Based on a novel by Winifred Watson, this British comedy is set in London in 1939 and stars Frances McDormand as dowdy domestic drudge Guinevere Pettigrew, who keeps getting fired from nannying jobs. When her agency declares they're washing their hands of her, she overhears details of a potential client and rushes over to intercept the job. She soon finds herself working as a maid-slash-personal assistant to ditzy screen siren Delysia La Fosse (Amy Adams) and is thrown in at the deep end as she tries to help Delysia juggle her three boyfriends: penniless songwriter Lee Pace, theatre producer Tom Payne and sleazy nightclub owner Mark Strong. Meanwhile, Miss Pettigrew feels the glimmer of her own romance when she meets the charming Joe (Ciaran Hinds), only to discover that he's engaged to Delysia's bitchy friend Edyth (Shirley Henderson). This is an enjoyably fluffy farce, enlivened by two terrific performances from McDormand and the always-delightful Amy Adams. It also benefits from a strong supporting cast, superb production design and a suitably screwball pace, courtesy of director Bharat Nalluri. It doesn't really add up to much, but it's fun while it lasts and I really enjoyed Amy Adams' singing scene. Three stars.

The Wave

German thriller based on a true story, about a teacher who forms a fascistic movement as part of a school "project week", only for things to get horribly out of hand.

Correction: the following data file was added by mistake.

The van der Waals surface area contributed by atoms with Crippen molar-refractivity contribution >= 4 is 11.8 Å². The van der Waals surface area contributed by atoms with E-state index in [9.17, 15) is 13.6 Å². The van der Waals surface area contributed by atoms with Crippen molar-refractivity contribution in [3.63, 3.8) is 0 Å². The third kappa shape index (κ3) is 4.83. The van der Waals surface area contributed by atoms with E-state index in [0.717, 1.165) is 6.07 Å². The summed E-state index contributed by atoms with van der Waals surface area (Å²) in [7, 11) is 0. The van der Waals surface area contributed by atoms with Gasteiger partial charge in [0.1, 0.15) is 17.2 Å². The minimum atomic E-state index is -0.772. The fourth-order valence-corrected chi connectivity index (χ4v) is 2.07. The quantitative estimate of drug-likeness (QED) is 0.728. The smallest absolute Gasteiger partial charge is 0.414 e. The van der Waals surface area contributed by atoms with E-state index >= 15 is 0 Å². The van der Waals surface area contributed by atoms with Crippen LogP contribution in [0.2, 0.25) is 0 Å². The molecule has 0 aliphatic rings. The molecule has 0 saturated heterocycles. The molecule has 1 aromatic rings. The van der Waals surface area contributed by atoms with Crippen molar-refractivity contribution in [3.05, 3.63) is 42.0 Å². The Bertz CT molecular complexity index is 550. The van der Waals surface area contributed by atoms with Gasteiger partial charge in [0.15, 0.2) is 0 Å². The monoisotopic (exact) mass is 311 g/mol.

Directed by Dennis Gansel, The Wave is based on a novel, which, in turn, was loosely based on true events (although they happened in California, not in Germany). The opening is great, with spray-painted credits and hip teacher Mr X (Jurgen Vogel) speeding to school and singing along to The Ramones' Rock 'n'Roll High School. It transpires that it's political project week at his school and he wants to switch to anarchy, only to be told that he can't do anarchy because someone else is doing it and besides, “it's been planned for weeks”. (I was the only one who laughed at that joke, for some reason). Instead, he's stuck with autocracy, but he quickly gets fired up when a debate begins in his class over whether or not a dictatorship could still happen in modern day Germany. He then encourages the class to form their own political movement and you can probably guess where things go from there. Needless to say, their movement (dubbed 'The Wave'), with its accompanying white shirt uniform and slogan of 'Discipline through Strength' proves surprisingly popular and soon the whole school is getting in on the act, sticking up for fellow Wave members and giving even the previously outcast students a sense of belonging. This is the film's main strength, because, even though things happen quickly, the excellent script actually allows you to see the appeal of the movement and the various stages of escalation are entirely believable. The sense of inclusion is also brilliantly handled – for example, a reluctant student is doodling and the teacher says, “You're good at drawing – why don't you design a logo?”, prompting another student to suggest that they work together on a website and so on. Gansel maintains a terrific pace throughout (it takes place over the course of a week) and it's incredibly suspenseful in places – the final “rally” sequence, in particular, is genuinely chilling. That's not to say it's without its flaws, however – for example, one of the students is seriously unhinged and it seems odd that no-one says anything about his behaviour. You can just about put down the teacher's dismissal of the student to his own vanity, but it still strikes a wrong note. Still, this was easily one of the best films of the festival for me – look out for it when it gets a cinema release later this year. Four stars.